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On Helen's cheek all art of beauty set,
And you in Grecian tires are painted new.
Speak of the spring and foyzen of the year,
The one doth shadow of your beauty show,
The other as your bounty doth appear,
And you in every blefied shape we know :

In all external grace you have some part,
But
you
like none, none you,

for constant heart,

O! how much more doth beauty beauteous feem,
By that sweet ornament which truth doth give !
The rose looks fair, but fairer we it deem
For that sweet odour, which doth in it live,
The canker-blooms have full as deep a dye,
As the perfumed tincture of the roles,
Hang on such thorns, and play as wantonly,
When summer's breath their masked buds disclofes .
But for their virtue's only in their show,
They live unmov'd, and unreípected fade,
Die to themselves : sweet roses do not so,
Of their sweet deaths are sweetest odours made..

And so of you, beauteous and lovely youth,
When that shall fade, by verse distils your truth.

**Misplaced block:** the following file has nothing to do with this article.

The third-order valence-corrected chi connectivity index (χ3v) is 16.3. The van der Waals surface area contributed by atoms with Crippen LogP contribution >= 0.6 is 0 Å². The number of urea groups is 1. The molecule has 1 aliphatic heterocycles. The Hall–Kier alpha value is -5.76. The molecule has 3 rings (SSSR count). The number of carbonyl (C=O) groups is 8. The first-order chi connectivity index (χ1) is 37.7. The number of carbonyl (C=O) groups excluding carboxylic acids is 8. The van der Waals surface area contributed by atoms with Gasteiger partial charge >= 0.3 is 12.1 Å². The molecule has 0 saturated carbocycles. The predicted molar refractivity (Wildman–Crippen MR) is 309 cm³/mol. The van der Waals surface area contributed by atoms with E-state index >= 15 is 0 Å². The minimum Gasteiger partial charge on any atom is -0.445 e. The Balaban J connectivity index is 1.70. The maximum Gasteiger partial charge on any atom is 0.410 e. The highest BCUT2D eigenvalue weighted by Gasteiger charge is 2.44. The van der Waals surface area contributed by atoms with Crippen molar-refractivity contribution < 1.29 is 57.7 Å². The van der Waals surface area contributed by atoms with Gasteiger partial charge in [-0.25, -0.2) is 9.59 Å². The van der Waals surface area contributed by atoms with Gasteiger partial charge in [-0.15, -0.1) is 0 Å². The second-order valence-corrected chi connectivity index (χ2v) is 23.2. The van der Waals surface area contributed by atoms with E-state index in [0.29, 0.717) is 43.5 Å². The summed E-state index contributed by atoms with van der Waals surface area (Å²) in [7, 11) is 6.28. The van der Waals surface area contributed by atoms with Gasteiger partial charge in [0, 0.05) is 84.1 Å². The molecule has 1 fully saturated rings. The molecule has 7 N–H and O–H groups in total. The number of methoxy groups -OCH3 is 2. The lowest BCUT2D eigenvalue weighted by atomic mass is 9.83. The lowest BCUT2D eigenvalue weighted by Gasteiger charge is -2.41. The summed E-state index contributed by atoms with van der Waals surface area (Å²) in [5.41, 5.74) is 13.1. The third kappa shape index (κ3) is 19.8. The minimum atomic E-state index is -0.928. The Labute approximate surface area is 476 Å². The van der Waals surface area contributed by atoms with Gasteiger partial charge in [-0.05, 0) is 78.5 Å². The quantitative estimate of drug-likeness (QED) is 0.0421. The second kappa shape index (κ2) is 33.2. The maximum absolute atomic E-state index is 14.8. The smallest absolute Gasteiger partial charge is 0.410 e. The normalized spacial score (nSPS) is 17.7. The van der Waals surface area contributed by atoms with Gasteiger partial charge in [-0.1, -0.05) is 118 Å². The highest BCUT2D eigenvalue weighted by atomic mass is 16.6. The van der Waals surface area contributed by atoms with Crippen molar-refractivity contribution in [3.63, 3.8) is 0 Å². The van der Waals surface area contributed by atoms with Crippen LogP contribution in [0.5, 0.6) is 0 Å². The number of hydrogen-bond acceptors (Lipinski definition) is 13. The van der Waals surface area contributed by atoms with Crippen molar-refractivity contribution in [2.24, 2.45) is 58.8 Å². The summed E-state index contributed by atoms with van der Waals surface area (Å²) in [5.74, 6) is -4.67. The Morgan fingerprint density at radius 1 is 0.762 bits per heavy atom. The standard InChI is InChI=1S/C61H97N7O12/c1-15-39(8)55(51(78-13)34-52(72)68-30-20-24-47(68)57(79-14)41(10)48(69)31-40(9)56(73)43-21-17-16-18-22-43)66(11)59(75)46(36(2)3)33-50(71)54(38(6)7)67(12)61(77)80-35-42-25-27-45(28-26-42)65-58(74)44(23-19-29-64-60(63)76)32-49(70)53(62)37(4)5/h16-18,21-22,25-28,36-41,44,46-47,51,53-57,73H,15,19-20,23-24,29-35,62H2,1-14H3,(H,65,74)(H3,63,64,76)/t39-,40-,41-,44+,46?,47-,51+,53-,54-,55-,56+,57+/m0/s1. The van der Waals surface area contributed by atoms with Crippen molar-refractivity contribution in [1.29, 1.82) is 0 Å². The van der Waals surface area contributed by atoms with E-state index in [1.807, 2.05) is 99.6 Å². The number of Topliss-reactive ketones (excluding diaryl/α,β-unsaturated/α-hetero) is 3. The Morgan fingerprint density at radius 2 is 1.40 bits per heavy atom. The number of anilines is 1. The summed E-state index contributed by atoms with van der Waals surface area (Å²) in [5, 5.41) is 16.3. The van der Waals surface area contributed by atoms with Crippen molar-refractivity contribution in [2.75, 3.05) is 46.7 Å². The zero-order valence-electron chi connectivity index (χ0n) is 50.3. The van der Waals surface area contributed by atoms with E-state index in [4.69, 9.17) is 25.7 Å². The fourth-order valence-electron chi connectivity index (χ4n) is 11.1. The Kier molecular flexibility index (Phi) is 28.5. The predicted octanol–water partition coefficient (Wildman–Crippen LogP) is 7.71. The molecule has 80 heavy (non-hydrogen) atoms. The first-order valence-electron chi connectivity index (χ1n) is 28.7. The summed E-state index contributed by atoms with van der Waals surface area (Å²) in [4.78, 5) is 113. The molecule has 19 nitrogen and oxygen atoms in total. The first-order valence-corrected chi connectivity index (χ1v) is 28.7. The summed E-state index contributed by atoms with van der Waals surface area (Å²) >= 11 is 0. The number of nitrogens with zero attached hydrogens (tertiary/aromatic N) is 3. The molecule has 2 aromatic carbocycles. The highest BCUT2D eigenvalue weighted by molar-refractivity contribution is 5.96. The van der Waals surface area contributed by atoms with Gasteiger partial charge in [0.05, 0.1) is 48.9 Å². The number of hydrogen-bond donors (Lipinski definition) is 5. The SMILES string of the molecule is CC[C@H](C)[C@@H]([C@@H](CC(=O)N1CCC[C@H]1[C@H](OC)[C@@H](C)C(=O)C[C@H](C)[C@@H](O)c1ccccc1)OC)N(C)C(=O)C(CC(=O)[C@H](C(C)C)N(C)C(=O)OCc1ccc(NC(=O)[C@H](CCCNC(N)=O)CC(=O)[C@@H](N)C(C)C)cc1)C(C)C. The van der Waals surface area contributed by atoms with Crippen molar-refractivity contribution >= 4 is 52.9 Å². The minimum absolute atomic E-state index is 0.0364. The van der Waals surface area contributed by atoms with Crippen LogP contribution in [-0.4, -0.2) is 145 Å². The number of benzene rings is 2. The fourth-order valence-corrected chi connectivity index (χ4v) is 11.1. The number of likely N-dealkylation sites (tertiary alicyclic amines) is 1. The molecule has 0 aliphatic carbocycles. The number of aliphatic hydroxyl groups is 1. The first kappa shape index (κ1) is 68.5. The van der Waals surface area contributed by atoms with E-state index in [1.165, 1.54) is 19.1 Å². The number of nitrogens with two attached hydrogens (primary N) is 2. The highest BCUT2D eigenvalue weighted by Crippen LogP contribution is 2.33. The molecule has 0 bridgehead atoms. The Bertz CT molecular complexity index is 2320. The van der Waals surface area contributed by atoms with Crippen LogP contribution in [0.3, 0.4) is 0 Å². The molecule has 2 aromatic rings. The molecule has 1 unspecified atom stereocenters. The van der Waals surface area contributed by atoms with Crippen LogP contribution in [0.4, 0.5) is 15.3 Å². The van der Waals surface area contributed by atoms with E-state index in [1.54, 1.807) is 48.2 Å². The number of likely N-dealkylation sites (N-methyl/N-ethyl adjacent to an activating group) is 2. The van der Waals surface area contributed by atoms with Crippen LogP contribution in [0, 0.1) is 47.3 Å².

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The Force of Love.

Being your flave, what should I do, but tend
Upon the hours and times of your desire,
I have no precious time at all to spend,
Nor services to do, till you require :
Nor dare I chide the world-without-end hour,
Whilst I (my sovereign) watch the clock for you ;;
Nor think the bitterness of absence four,
When

you. have bid. your servant once adieu.

Nor dare I question with my jealous thought,
Where you may be, or your affairs suppose ;
But like a fad flave stay, and think of nought,
Save where you are : how happy you make those !

So true a fool is love, that in your will,
(Tho' you do any thing) he thinks no ill.

Or at